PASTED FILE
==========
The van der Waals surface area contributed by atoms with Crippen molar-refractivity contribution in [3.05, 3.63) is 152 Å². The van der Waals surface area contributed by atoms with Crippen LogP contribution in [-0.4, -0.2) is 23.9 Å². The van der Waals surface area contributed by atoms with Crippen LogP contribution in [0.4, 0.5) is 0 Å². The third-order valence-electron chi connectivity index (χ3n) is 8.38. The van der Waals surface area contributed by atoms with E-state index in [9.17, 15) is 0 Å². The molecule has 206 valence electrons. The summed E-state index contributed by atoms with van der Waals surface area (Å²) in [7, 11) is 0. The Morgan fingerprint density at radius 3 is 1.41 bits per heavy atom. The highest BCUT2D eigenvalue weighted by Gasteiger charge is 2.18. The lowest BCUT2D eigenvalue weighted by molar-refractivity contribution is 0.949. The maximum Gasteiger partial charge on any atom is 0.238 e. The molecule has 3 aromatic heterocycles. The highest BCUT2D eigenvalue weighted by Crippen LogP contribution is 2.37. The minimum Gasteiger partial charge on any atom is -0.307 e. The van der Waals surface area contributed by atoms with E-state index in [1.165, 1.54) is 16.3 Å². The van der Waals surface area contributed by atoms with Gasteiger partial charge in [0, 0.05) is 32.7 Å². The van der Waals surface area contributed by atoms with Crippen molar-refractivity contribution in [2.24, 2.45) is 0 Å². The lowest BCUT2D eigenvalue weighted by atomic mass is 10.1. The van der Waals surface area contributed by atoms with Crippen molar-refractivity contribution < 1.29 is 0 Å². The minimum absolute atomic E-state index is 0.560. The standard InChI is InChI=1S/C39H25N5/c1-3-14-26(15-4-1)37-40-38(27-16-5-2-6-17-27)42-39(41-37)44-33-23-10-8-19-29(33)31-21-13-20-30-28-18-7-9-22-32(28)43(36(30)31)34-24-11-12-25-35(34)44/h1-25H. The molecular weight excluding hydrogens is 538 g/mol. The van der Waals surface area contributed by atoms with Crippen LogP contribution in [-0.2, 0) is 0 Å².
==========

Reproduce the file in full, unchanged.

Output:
The van der Waals surface area contributed by atoms with Crippen molar-refractivity contribution in [3.05, 3.63) is 152 Å². The van der Waals surface area contributed by atoms with Crippen LogP contribution in [-0.4, -0.2) is 23.9 Å². The van der Waals surface area contributed by atoms with Crippen LogP contribution in [0.4, 0.5) is 0 Å². The third-order valence-electron chi connectivity index (χ3n) is 8.38. The van der Waals surface area contributed by atoms with E-state index in [9.17, 15) is 0 Å². The molecule has 206 valence electrons. The summed E-state index contributed by atoms with van der Waals surface area (Å²) in [7, 11) is 0. The Morgan fingerprint density at radius 3 is 1.41 bits per heavy atom. The highest BCUT2D eigenvalue weighted by Gasteiger charge is 2.18. The lowest BCUT2D eigenvalue weighted by molar-refractivity contribution is 0.949. The maximum Gasteiger partial charge on any atom is 0.238 e. The molecule has 3 aromatic heterocycles. The highest BCUT2D eigenvalue weighted by Crippen LogP contribution is 2.37. The minimum Gasteiger partial charge on any atom is -0.307 e. The van der Waals surface area contributed by atoms with E-state index in [1.165, 1.54) is 16.3 Å². The van der Waals surface area contributed by atoms with Gasteiger partial charge in [0, 0.05) is 32.7 Å². The van der Waals surface area contributed by atoms with Crippen molar-refractivity contribution in [2.24, 2.45) is 0 Å². The lowest BCUT2D eigenvalue weighted by atomic mass is 10.1. The van der Waals surface area contributed by atoms with Crippen molar-refractivity contribution < 1.29 is 0 Å². The minimum absolute atomic E-state index is 0.560. The standard InChI is InChI=1S/C39H25N5/c1-3-14-26(15-4-1)37-40-38(27-16-5-2-6-17-27)42-39(41-37)44-33-23-10-8-19-29(33)31-21-13-20-30-28-18-7-9-22-32(28)43(36(30)31)34-24-11-12-25-35(34)44/h1-25H. The molecular weight excluding hydrogens is 538 g/mol. The van der Waals surface area contributed by atoms with Crippen LogP contribution in [-0.2, 0) is 0 Å².